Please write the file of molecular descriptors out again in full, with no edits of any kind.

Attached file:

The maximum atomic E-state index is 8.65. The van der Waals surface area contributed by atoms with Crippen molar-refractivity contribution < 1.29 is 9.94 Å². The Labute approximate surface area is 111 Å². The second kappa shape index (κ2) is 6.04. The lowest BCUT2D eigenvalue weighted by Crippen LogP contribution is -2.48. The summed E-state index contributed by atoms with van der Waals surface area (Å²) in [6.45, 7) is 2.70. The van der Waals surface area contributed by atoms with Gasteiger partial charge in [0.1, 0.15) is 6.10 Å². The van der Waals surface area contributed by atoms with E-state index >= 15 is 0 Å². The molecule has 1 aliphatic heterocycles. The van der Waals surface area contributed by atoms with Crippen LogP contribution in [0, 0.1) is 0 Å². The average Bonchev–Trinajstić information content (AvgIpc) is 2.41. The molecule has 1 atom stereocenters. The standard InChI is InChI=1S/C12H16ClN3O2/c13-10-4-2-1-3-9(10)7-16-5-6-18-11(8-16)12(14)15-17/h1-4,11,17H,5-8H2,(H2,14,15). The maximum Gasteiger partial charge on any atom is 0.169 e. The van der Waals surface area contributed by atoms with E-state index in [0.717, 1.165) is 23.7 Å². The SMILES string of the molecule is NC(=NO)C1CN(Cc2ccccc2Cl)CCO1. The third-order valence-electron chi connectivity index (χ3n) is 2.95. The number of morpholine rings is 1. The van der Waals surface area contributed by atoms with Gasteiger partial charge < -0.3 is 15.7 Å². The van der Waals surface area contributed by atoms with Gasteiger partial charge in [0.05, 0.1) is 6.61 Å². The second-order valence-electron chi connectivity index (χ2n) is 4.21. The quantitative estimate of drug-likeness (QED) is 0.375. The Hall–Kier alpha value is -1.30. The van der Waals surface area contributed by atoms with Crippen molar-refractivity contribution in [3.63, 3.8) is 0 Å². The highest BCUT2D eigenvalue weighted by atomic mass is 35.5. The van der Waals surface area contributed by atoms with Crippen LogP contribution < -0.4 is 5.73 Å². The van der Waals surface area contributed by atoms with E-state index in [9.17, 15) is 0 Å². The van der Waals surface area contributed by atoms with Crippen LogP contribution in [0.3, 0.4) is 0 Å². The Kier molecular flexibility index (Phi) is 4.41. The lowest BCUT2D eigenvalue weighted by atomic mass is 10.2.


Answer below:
The maximum atomic E-state index is 8.65. The van der Waals surface area contributed by atoms with Crippen molar-refractivity contribution < 1.29 is 9.94 Å². The Labute approximate surface area is 111 Å². The second kappa shape index (κ2) is 6.04. The lowest BCUT2D eigenvalue weighted by Crippen LogP contribution is -2.48. The summed E-state index contributed by atoms with van der Waals surface area (Å²) in [6.45, 7) is 2.70. The van der Waals surface area contributed by atoms with Gasteiger partial charge in [0.1, 0.15) is 6.10 Å². The van der Waals surface area contributed by atoms with E-state index >= 15 is 0 Å². The molecule has 1 aliphatic heterocycles. The van der Waals surface area contributed by atoms with Crippen LogP contribution in [0, 0.1) is 0 Å². The average Bonchev–Trinajstić information content (AvgIpc) is 2.41. The molecule has 1 atom stereocenters. The standard InChI is InChI=1S/C12H16ClN3O2/c13-10-4-2-1-3-9(10)7-16-5-6-18-11(8-16)12(14)15-17/h1-4,11,17H,5-8H2,(H2,14,15). The maximum Gasteiger partial charge on any atom is 0.169 e. The van der Waals surface area contributed by atoms with E-state index in [0.717, 1.165) is 23.7 Å². The SMILES string of the molecule is NC(=NO)C1CN(Cc2ccccc2Cl)CCO1. The third-order valence-electron chi connectivity index (χ3n) is 2.95. The number of morpholine rings is 1. The van der Waals surface area contributed by atoms with Gasteiger partial charge < -0.3 is 15.7 Å². The van der Waals surface area contributed by atoms with Gasteiger partial charge in [0.05, 0.1) is 6.61 Å². The second-order valence-electron chi connectivity index (χ2n) is 4.21. The quantitative estimate of drug-likeness (QED) is 0.375. The Hall–Kier alpha value is -1.30. The van der Waals surface area contributed by atoms with Crippen molar-refractivity contribution in [3.63, 3.8) is 0 Å². The highest BCUT2D eigenvalue weighted by atomic mass is 35.5. The van der Waals surface area contributed by atoms with Crippen LogP contribution < -0.4 is 5.73 Å². The van der Waals surface area contributed by atoms with E-state index in [9.17, 15) is 0 Å². The van der Waals surface area contributed by atoms with Crippen LogP contribution in [0.3, 0.4) is 0 Å². The Kier molecular flexibility index (Phi) is 4.41. The lowest BCUT2D eigenvalue weighted by atomic mass is 10.2.